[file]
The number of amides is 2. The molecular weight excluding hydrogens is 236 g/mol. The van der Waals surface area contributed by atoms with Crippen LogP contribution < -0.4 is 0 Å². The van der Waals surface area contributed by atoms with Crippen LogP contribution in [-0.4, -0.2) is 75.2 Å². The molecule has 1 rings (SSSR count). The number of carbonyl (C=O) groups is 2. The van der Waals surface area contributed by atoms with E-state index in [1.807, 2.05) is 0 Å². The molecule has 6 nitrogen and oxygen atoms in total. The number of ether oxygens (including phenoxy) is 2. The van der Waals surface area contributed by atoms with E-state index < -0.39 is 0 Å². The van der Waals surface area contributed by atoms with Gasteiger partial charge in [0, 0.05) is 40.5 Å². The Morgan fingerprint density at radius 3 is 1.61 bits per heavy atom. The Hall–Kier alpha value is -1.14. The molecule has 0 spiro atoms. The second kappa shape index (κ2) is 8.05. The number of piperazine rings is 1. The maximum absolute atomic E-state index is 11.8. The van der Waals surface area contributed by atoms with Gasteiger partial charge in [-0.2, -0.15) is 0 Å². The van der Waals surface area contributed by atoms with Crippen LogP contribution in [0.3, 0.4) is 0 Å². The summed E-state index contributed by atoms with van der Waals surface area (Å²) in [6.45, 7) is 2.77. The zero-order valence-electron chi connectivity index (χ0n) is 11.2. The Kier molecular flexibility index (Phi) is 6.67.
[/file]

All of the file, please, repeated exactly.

The number of amides is 2. The molecular weight excluding hydrogens is 236 g/mol. The van der Waals surface area contributed by atoms with Crippen LogP contribution < -0.4 is 0 Å². The van der Waals surface area contributed by atoms with Crippen LogP contribution in [-0.4, -0.2) is 75.2 Å². The molecule has 1 rings (SSSR count). The number of carbonyl (C=O) groups is 2. The van der Waals surface area contributed by atoms with E-state index in [1.807, 2.05) is 0 Å². The molecule has 6 nitrogen and oxygen atoms in total. The number of ether oxygens (including phenoxy) is 2. The van der Waals surface area contributed by atoms with E-state index < -0.39 is 0 Å². The van der Waals surface area contributed by atoms with Gasteiger partial charge in [0, 0.05) is 40.5 Å². The Morgan fingerprint density at radius 3 is 1.61 bits per heavy atom. The Hall–Kier alpha value is -1.14. The molecule has 0 spiro atoms. The second kappa shape index (κ2) is 8.05. The number of piperazine rings is 1. The maximum absolute atomic E-state index is 11.8. The van der Waals surface area contributed by atoms with Gasteiger partial charge in [-0.2, -0.15) is 0 Å². The van der Waals surface area contributed by atoms with Crippen LogP contribution in [0.3, 0.4) is 0 Å². The summed E-state index contributed by atoms with van der Waals surface area (Å²) in [6.45, 7) is 2.77. The zero-order valence-electron chi connectivity index (χ0n) is 11.2. The Kier molecular flexibility index (Phi) is 6.67.